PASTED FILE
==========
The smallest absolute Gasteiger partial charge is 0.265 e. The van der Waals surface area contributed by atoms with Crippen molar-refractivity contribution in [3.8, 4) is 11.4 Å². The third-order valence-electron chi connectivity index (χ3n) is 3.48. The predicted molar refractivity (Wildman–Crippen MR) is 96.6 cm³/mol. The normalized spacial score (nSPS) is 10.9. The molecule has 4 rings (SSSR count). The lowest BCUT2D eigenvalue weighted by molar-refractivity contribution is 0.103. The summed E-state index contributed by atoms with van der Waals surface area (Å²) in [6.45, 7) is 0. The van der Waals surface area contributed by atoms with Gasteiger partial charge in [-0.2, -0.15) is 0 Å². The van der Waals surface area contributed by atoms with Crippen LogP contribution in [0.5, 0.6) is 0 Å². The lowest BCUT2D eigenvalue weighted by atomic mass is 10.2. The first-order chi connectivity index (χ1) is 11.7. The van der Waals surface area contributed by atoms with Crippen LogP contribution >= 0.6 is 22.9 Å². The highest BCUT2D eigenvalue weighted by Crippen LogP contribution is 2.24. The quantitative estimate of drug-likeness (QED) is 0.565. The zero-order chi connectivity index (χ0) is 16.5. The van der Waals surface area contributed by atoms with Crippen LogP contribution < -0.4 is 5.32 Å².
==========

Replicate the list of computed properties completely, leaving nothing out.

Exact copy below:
The smallest absolute Gasteiger partial charge is 0.265 e. The van der Waals surface area contributed by atoms with Crippen molar-refractivity contribution in [3.8, 4) is 11.4 Å². The third-order valence-electron chi connectivity index (χ3n) is 3.48. The predicted molar refractivity (Wildman–Crippen MR) is 96.6 cm³/mol. The normalized spacial score (nSPS) is 10.9. The molecule has 4 rings (SSSR count). The lowest BCUT2D eigenvalue weighted by molar-refractivity contribution is 0.103. The summed E-state index contributed by atoms with van der Waals surface area (Å²) in [6.45, 7) is 0. The van der Waals surface area contributed by atoms with Gasteiger partial charge in [-0.2, -0.15) is 0 Å². The van der Waals surface area contributed by atoms with Crippen LogP contribution in [0.5, 0.6) is 0 Å². The lowest BCUT2D eigenvalue weighted by atomic mass is 10.2. The first-order chi connectivity index (χ1) is 11.7. The van der Waals surface area contributed by atoms with Crippen LogP contribution >= 0.6 is 22.9 Å². The highest BCUT2D eigenvalue weighted by Crippen LogP contribution is 2.24. The quantitative estimate of drug-likeness (QED) is 0.565. The zero-order chi connectivity index (χ0) is 16.5. The van der Waals surface area contributed by atoms with Crippen LogP contribution < -0.4 is 5.32 Å².